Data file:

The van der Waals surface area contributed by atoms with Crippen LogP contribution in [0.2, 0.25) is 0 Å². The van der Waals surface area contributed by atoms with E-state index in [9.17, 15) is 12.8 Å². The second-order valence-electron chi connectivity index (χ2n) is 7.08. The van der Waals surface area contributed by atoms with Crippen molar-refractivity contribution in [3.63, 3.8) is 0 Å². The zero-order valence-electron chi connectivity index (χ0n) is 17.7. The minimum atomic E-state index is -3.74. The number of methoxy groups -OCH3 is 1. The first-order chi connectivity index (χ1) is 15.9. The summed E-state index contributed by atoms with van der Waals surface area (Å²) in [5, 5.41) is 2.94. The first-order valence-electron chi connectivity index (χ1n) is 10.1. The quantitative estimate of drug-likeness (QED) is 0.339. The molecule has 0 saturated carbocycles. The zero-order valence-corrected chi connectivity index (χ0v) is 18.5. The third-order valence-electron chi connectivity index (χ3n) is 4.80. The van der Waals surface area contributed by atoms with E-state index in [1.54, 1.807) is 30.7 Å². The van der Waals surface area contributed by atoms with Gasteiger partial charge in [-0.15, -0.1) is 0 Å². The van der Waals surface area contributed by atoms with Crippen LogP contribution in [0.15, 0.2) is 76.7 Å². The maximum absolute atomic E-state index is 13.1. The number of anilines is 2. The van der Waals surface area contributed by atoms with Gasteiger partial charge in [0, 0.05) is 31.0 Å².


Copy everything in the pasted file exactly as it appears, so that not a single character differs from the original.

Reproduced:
The van der Waals surface area contributed by atoms with Crippen LogP contribution in [0.2, 0.25) is 0 Å². The van der Waals surface area contributed by atoms with E-state index in [9.17, 15) is 12.8 Å². The second-order valence-electron chi connectivity index (χ2n) is 7.08. The van der Waals surface area contributed by atoms with Crippen molar-refractivity contribution in [3.63, 3.8) is 0 Å². The zero-order valence-electron chi connectivity index (χ0n) is 17.7. The minimum atomic E-state index is -3.74. The number of methoxy groups -OCH3 is 1. The first-order chi connectivity index (χ1) is 15.9. The summed E-state index contributed by atoms with van der Waals surface area (Å²) in [5, 5.41) is 2.94. The first-order valence-electron chi connectivity index (χ1n) is 10.1. The quantitative estimate of drug-likeness (QED) is 0.339. The molecule has 0 saturated carbocycles. The zero-order valence-corrected chi connectivity index (χ0v) is 18.5. The third-order valence-electron chi connectivity index (χ3n) is 4.80. The van der Waals surface area contributed by atoms with E-state index in [1.54, 1.807) is 30.7 Å². The van der Waals surface area contributed by atoms with Gasteiger partial charge in [-0.15, -0.1) is 0 Å². The van der Waals surface area contributed by atoms with Crippen LogP contribution in [0.15, 0.2) is 76.7 Å². The maximum absolute atomic E-state index is 13.1. The number of anilines is 2. The van der Waals surface area contributed by atoms with Gasteiger partial charge in [0, 0.05) is 31.0 Å².